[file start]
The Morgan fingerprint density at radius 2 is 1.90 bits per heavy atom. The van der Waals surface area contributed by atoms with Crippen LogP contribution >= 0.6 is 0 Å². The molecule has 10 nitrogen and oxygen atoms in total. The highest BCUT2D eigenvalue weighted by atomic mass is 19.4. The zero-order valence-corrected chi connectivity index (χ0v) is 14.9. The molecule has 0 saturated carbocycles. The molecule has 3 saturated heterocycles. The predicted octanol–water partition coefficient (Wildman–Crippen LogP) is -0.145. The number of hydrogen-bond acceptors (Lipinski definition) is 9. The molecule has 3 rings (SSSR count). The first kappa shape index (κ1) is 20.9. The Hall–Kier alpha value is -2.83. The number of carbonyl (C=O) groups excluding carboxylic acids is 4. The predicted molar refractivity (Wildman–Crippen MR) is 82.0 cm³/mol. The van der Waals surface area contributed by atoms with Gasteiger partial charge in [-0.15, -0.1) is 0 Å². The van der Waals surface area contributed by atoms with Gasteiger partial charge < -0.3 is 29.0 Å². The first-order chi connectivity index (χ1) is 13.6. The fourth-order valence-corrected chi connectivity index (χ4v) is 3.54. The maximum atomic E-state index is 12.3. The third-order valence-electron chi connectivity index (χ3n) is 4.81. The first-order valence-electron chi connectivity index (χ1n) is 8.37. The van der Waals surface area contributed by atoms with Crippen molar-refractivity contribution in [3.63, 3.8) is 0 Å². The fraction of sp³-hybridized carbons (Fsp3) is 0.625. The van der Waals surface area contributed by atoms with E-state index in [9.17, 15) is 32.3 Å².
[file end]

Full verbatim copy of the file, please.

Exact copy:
The Morgan fingerprint density at radius 2 is 1.90 bits per heavy atom. The van der Waals surface area contributed by atoms with Crippen LogP contribution >= 0.6 is 0 Å². The molecule has 10 nitrogen and oxygen atoms in total. The highest BCUT2D eigenvalue weighted by atomic mass is 19.4. The zero-order valence-corrected chi connectivity index (χ0v) is 14.9. The molecule has 0 saturated carbocycles. The molecule has 3 saturated heterocycles. The predicted octanol–water partition coefficient (Wildman–Crippen LogP) is -0.145. The number of hydrogen-bond acceptors (Lipinski definition) is 9. The molecule has 3 rings (SSSR count). The first kappa shape index (κ1) is 20.9. The Hall–Kier alpha value is -2.83. The number of carbonyl (C=O) groups excluding carboxylic acids is 4. The predicted molar refractivity (Wildman–Crippen MR) is 82.0 cm³/mol. The van der Waals surface area contributed by atoms with Gasteiger partial charge in [-0.15, -0.1) is 0 Å². The van der Waals surface area contributed by atoms with Gasteiger partial charge < -0.3 is 29.0 Å². The first-order chi connectivity index (χ1) is 13.6. The fourth-order valence-corrected chi connectivity index (χ4v) is 3.54. The maximum atomic E-state index is 12.3. The third-order valence-electron chi connectivity index (χ3n) is 4.81. The first-order valence-electron chi connectivity index (χ1n) is 8.37. The van der Waals surface area contributed by atoms with Crippen molar-refractivity contribution in [3.63, 3.8) is 0 Å². The fraction of sp³-hybridized carbons (Fsp3) is 0.625. The van der Waals surface area contributed by atoms with E-state index in [9.17, 15) is 32.3 Å².